Edison Schools Inc. is now available in a handy take-home version. For school districts that aren't interested in hiring the beleaguered company to manage schools, Edison is rolling out a new line of services revolving around student assessment, professional development, and what it calls "achievement management systems." The new division of the New York City-based company is called Edison Affiliates. It is targeted at districts with 1,000 to 10,000 students that may be too small or otherwise uninterested in the company's traditional business of contract management. Edison lists four components of the Affiliates package: "benchmark assessments," "achievement management systems," professional development, such as allowing educators in affiliated schools to attend Edison's training workshops, and the "achievement adviser," an Edison staff member who will check in on the affiliates periodically to implement the system.

       

      Budget Shortfall Fuels Dissension in Seattle Over Superintendent from Education Week 11/13/2002   http://www.edweek.com/ew/ewstory.cfm?slug=11seattle.h22

      Joseph Olchefske, the superintendent of the Seattle public schools, is on trial in the court of public opinion, following revelations of accounting errors that are forcing the district to make deep budget cuts. Last week, the city's teachers' union asked him to resign, and a citizens' group is circulating a petition calling for his ouster. Meanwhile, several local education leaders—including a majority of the school board—are pledging their continued support for the superintendent. Sparring over Mr. Olchefske's job began early last month, when he announced the discovery of multiple financial missteps that led the district to overspend last year's budget by about $22 million, and this year's by about $12 million.

       

       

       

       

       

    • edupreneurs_moderator
      Education News Bulletin February 10 - 17, 2006 HUMAN CAPITAL COMMENTARY: Fast-Track Certification - Can We Prepare Teachers Both Quickly and Well? NATIONAL -
      Message 117 of 117 , Feb 21, 2006
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        Education News Bulletin
        February 10 - 17, 2006


        HUMAN CAPITAL

        COMMENTARY: Fast-Track Certification - Can We Prepare Teachers Both
        Quickly and Well?

        NATIONAL - Teacher-preparation programs today come in many shapes
        and sizes. Traditional and alternative programs have morphed into
        one another, making broad comparisons between them useless. What
        matters instead is how particular programs work. Do they attract
        candidates to teaching? Do they provide what they promise? Do they
        give new teachers what they need to get started and grow on the job?
        Do participants report that they're prepared to teach their
        students? With such questions in mind, we studied 13 fast-track,
        alternative-certification programs in four states, observing the
        training and interviewing directors, faculty members, and
        participants. … Fast-track preparation is a deceptively simple idea.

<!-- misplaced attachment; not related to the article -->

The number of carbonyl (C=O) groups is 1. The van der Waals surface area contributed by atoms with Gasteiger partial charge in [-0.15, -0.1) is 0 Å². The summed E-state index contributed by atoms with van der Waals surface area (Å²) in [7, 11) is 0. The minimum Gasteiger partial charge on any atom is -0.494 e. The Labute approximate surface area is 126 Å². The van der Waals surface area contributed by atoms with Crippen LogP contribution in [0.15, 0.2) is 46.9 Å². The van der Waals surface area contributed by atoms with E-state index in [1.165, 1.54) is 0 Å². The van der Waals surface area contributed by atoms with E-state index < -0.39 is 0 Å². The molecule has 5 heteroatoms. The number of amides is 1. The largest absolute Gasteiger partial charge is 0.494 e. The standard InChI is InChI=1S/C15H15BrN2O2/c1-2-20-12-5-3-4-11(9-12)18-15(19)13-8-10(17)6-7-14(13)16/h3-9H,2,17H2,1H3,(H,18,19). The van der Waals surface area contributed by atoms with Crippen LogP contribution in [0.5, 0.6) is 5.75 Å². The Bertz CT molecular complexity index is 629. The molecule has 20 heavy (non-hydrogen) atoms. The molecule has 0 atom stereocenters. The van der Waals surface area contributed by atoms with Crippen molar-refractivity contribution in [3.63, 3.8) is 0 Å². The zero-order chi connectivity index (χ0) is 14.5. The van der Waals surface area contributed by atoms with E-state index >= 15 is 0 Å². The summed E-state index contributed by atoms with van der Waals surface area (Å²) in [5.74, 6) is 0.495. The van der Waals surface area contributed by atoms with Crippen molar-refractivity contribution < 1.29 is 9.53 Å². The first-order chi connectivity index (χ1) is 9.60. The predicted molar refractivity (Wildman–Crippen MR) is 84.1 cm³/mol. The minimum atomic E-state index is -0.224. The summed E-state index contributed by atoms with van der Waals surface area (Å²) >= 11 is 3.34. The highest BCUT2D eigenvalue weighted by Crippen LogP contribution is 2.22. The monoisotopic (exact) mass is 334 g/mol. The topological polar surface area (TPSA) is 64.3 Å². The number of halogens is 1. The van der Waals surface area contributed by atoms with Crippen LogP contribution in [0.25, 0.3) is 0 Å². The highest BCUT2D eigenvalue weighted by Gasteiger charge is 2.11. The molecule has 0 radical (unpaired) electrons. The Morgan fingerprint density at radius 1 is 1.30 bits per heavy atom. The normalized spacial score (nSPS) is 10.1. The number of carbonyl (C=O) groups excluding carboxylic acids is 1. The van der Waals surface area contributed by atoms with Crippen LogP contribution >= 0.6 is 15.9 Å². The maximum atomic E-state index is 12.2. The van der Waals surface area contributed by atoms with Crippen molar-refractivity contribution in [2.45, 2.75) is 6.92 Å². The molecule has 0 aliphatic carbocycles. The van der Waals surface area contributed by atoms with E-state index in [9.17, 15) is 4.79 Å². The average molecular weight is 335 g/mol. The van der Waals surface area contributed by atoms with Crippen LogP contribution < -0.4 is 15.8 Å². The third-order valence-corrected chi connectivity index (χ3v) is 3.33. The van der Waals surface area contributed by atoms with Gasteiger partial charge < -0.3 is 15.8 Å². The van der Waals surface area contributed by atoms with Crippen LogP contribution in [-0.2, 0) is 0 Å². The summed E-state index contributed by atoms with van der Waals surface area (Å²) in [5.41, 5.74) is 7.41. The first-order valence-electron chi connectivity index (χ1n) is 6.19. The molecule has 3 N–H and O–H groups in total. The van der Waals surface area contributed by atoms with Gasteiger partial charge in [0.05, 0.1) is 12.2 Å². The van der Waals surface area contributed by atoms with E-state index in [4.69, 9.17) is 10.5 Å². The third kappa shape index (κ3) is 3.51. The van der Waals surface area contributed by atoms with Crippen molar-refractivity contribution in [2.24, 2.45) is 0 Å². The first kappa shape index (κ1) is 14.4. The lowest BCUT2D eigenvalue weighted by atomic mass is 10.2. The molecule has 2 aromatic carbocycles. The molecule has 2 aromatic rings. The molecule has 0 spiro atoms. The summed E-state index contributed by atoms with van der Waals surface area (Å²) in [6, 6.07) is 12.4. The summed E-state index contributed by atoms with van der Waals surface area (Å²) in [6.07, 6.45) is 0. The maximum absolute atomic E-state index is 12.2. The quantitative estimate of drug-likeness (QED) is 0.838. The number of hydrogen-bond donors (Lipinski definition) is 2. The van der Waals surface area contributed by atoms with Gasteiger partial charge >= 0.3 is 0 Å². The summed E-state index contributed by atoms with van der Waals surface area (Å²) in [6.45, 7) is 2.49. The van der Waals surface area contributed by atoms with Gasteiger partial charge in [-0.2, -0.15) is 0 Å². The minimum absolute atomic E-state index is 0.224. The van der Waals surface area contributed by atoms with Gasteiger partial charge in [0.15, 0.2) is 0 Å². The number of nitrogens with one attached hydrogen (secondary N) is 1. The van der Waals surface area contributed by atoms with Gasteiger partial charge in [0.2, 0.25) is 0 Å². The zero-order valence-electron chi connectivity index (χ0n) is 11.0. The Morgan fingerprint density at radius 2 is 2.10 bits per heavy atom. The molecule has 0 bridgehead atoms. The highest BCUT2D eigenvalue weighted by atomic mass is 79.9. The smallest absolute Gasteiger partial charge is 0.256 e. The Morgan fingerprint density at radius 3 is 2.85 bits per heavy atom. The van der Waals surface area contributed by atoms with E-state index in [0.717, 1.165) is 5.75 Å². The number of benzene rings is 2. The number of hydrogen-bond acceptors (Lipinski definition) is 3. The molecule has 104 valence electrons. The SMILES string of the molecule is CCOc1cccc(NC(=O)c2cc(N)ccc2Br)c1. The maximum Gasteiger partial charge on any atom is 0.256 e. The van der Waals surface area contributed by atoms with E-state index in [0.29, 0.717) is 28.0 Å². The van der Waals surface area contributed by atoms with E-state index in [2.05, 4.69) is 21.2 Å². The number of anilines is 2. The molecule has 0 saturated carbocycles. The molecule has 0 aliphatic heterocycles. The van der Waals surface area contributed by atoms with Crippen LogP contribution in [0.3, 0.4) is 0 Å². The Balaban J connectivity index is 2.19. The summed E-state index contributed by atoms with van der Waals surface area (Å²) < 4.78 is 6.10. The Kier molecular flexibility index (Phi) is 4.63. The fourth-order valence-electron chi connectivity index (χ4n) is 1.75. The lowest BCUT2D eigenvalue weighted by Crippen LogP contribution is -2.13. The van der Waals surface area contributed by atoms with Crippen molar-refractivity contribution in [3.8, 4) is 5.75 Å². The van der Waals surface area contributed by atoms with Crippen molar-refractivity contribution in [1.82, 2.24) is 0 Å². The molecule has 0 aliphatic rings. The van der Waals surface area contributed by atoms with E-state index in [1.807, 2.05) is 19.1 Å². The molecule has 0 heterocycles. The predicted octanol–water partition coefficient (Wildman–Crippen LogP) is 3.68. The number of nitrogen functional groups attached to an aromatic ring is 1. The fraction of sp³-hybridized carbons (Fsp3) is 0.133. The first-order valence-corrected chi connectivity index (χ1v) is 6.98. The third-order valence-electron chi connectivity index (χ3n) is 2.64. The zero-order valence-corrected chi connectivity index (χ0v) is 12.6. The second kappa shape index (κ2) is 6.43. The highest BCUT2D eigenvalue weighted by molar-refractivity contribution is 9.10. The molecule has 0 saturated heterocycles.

In fact, surprising capacity is required to train teachers both
        quickly and well. (by Susan Moore Johnson of Harvard University's
        graduate school of education and consultant Sarah Birkeland for
        Education Week - registration required)

        http://www.edweek.org/ew/articles/2006/02/15/23johnson.h25.html (see
        also "A Difficult Balance: Incentives and Quality Control in
        Alternative Certification Programs" at
        http://www.gse.harvard.edu/~ngt/Balance.pdf)

        Parents, teachers have educational divide

        WASHINGTON (AP) -- Considering they share responsibility for 50
        million children, parents and teachers sure have some different
        views about what goes on in school. From discipline to standardized
        tests to the quality of high schools, parents and teachers disagree
        on basic aspects of education, an AP-AOL Learning Services Poll
        finds. They come together, though, on the need to hire and keep good
        teachers. … On testing, the poll found teachers are much more likely
        than parents to say standardized exams get too much emphasis. Yet
        most parents and teachers agree testing has weakened the ability of
        educators to give individual attention to students. (Associated
        Press via CNN)

        http://www.cnn.com/2006/EDUCATION/02/10/parents.vs.teachers.ap/index.
        html (see also "Press Release: 87% of Teachers Say Parents Should
        Spend More Time with Children on Homework" at
        http://media.aoltimewarner.com/media/cb_press_view.cfm?
        release_num=55254521)


        ACCOUNTABILITY AND ASSESSMENT

        Assessment Testing >> In Their Hands: Handheld devices empower
        teachers with assessment data they can put to immediate use

        NATIONAL - At the Orange County Public School District in Orlando,
        FL, assessing reading skills among the youngest students used to be
        quite a process. Relying on rudimentary products such as paper and
        pencils, the strategy hinged on the bubble sheets teachers
        administered to students once a year. After teachers scored the